Hundreds Report WannaCry Phishing Campaign

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Action Fraud is warning of a new phishing campaign using the infamous WannaCry ransomware attack of May 2017 as a lure.

The UK’s national cybercrime reporting center claimed on Friday that it had already received 300 reports over the previous two days about the scam emails.

“The WannaCry emails are designed to cause panic and trick you into believing that your computer is infected with WannaCry ransomware,” it said in an alert.

“In reality the emails are just a phishing exercise to try and extort money. The emails claim that all of your devices were hacked and your files will be deleted unless you pay a fine to the fraudsters in Bitcoin.”

It’s now over a year since the ransomware struck around the world, infecting more than 250,000 computers in 150 countries. In the UK it was widely publicized, having disrupted over a third of the NHS Trusts and 600 GP practices, causing the cancellation of an estimated 19,000 appointments and operations.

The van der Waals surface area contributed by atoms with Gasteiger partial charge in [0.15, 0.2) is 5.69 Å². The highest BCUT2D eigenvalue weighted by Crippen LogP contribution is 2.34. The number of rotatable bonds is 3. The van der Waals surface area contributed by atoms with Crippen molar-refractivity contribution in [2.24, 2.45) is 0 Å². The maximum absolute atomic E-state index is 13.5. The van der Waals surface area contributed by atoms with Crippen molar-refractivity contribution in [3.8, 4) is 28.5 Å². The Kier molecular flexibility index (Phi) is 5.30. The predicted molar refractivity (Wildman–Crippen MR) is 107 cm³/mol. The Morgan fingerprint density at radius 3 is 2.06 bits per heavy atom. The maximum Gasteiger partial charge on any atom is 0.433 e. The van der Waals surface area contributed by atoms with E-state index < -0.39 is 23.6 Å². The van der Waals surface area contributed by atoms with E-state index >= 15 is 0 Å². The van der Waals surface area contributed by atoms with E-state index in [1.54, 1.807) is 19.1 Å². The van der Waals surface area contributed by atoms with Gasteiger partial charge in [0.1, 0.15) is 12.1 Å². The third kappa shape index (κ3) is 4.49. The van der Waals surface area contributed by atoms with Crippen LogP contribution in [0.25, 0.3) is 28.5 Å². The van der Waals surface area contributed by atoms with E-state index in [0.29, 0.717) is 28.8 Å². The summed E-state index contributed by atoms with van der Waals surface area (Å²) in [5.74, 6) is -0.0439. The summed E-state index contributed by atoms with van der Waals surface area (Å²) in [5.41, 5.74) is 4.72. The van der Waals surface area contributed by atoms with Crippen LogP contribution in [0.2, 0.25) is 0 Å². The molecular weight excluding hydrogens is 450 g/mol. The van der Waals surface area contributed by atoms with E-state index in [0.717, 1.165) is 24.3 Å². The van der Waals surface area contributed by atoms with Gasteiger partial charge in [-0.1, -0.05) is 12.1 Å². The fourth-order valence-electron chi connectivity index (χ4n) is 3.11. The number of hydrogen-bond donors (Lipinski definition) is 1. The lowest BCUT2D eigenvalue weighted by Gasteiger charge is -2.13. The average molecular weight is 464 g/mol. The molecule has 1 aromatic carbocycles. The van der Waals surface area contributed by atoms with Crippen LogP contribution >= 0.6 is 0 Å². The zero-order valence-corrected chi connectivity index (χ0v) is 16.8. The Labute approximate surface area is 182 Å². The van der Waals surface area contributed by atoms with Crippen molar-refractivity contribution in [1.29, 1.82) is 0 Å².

That’s why Action Fraud has been called upon several times already since May 2017 to warn UK netizens of scams using WannaCry as bait — although most happened in the weeks following the initial outbreak.

In mid-May last year, a BT-branded phishing email urged users to click through to confirm a security update ‘carried out’ by the telco to protect them following WannaCry.

Then a week later a new tech support scam emerged after reports of pop-ups appearing on users’ PCs.

“One victim fell for the scam after calling a ‘help’ number advertised on a pop-up window. The window which wouldn’t close said the victim had been affected by WannaCry Ransomware,” said Action Fraud.

“The victim granted the fraudsters remote access to their PC after being convinced there wasn’t sufficient anti-virus protection. The fraudsters then installed Windows Malicious Software Removal Tool, which is actually free and took £320 as payment.”

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